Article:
’Twas the season, but it certainly didn’t feel like it; I was on a post-graduation backpacking trip in scorching Sydney, Australia, and the familiar gray skies and sleet of Europe seemed a lifetime away. But the sticky heat and party atmosphere at my youth hostel couldn’t stop me from sharing my beloved festive traditions. I remember the baffled look of my English then-boyfriend when he pulled chocolate out of his shoes along with nuts, a couple of tangerines, and an apple on the morning of Dec. 6. I had had to travel more than 16,000 km away from home to realize that St. Nicholas might still be important to me – he, well, he hadn’t quite made his way over the channel.
It was his loss – the traditions of Nikolo and Krampus remains one of the most cherished in Central Europe, a bit of living folklore that has survived to this day to strike joy (and fear) into the hearts of children. Every year on Dec. 5 – the eve of feast of St. Nicholas – Austrian children place a shoe (or a boot, if they’re greedy!) in front of their doors or on a windowsill, knowing full well that good St. Nick (or Nikolo, as we affectionately refer to him) will fill them with treats. The next day on Dec. 6, you’ll see “him” dressed in his traditional bishop’s robes visiting kindergartens and homes.
But he usually doesn’t travel alone – Austrian children must beware his infernal servant, Krampus! The antithesis to the kind saint, Krampus is a terrifying figure, a horned, hoofed devil with matted fur, and adorned with noisy chains and bells; while Nikolo brings treats, Krampus has a birch switch to punish the naughty. In earlier times, he even had a bag strapped to his back to carry off special offenders. Sort of a metaphysical good cop–bad cop.
Krampus also features strongly in the alpine Perchtenläufe, traditional processions where an entire squad of performers in goat hides and grotesque masks wreak havoc in the streets – until St. Nicholas calls them back. If not for the pandemic, these Krampusumzüge would once again be taking place all over Austria.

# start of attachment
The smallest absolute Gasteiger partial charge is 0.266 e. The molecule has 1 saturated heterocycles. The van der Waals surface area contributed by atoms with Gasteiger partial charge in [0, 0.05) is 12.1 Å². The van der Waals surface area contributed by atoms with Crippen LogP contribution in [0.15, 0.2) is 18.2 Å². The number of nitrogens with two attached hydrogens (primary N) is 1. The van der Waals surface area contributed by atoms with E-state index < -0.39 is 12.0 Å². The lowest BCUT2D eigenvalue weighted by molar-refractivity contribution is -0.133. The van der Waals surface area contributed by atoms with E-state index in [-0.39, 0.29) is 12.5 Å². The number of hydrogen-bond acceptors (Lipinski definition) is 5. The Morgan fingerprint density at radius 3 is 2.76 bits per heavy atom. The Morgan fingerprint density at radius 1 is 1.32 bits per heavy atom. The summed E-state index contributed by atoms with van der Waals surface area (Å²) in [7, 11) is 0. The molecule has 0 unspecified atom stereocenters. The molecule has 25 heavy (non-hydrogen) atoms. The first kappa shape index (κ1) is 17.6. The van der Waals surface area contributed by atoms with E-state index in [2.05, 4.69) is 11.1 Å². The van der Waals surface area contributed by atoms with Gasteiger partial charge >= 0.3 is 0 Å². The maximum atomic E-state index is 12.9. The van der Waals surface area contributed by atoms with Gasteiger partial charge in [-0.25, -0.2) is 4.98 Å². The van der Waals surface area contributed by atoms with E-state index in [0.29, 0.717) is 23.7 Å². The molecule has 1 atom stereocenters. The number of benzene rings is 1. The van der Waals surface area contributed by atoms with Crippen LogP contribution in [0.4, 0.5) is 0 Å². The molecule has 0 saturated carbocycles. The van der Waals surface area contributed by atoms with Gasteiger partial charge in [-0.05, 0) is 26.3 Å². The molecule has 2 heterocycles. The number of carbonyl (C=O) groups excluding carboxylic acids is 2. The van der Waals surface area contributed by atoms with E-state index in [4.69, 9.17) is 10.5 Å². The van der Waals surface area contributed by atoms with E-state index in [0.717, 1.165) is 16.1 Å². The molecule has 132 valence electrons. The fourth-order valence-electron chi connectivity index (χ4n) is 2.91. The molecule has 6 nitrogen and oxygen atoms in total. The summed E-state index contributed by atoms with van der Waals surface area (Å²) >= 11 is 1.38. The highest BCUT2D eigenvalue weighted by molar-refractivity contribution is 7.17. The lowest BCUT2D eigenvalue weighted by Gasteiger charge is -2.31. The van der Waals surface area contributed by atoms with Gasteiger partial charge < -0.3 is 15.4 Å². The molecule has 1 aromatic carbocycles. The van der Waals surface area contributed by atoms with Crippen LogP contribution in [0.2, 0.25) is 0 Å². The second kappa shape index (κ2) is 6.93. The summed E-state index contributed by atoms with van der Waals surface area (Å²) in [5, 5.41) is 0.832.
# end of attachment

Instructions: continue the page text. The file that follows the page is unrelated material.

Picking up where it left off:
The tradition is said to have started in 4th century Myra – then the Roman empire, today southwestern Turkey – when the local bishop, St. Nicholas, became known far and wide for his boundless generosity and charitable endeavors. Legend has it, he saved three poor girls from prostitution by throwing gold nuggets through their window – which is why he is also the patron saint of prostitutes, among many others, like sailors, children, students and the entire nation of Greece.
Remembering his benevolence, locals started to give presents to children on his feast day: usually round objects resembling those mythic lumps of gold, like nuts and fruits. The custom traveled to Northern Europe from Southern Italy, where merchants had brought the bishop’s remains just before Myra was conquered by the Seljuks in 1087. Gifts were initially thrown as in the legend, but as the littlest children often came away empty-handed, St. Nicholas gradually switched to placing his gifts in empty containers, such as socks or shoes.
By the time I grew up in the progressive ’90s, Nikolo was going stag when he came to spread holiday cheer, as Krampus no longer reflect modern ideas of child rearing. My mum however – born in 1962 – still remembered the sheer terror of the neighbor’s son hiding under their kitchen table, because his parents had invited St. Nick’s evil henchman over their house.
My childhood memories, by contrast, are utterly delightful – placing freshly polished shoes outside the door on St. Nicholas eve and waking with excitement the next morning as we rushed out to find them filled with little gifts, and of course, some chocolate, walnuts and fruit. Truth be told, I never really liked the bright red apples. But precious indeed it all was.
The good news in these pandemic-stricken times, is that the clandestine giving of treats works just fine. Currently, Nikolo is allowed to visit both at home and at school as long as he remains on the doorstep and talks to children from outside. Even saints have to adhere to social distancing!
Some impersonators are being extra careful, though, sticking to video chats and personalized video messages. Parents might also consider donning the miter themselves, a straightforward and cheaper option (In Vienna, a home visit costs about €50–€80 if Krampus tags along).
As for me, it’s been some time since St. Nicholas last paid a visit, even though I was already at university and had just moved into my first apartment. And unlike my English friend, I was thrilled to find my shoes filled with treats on the morning of Dec. 6.
I think it was the building super… But I didn’t ask. It would only destroy the magic.
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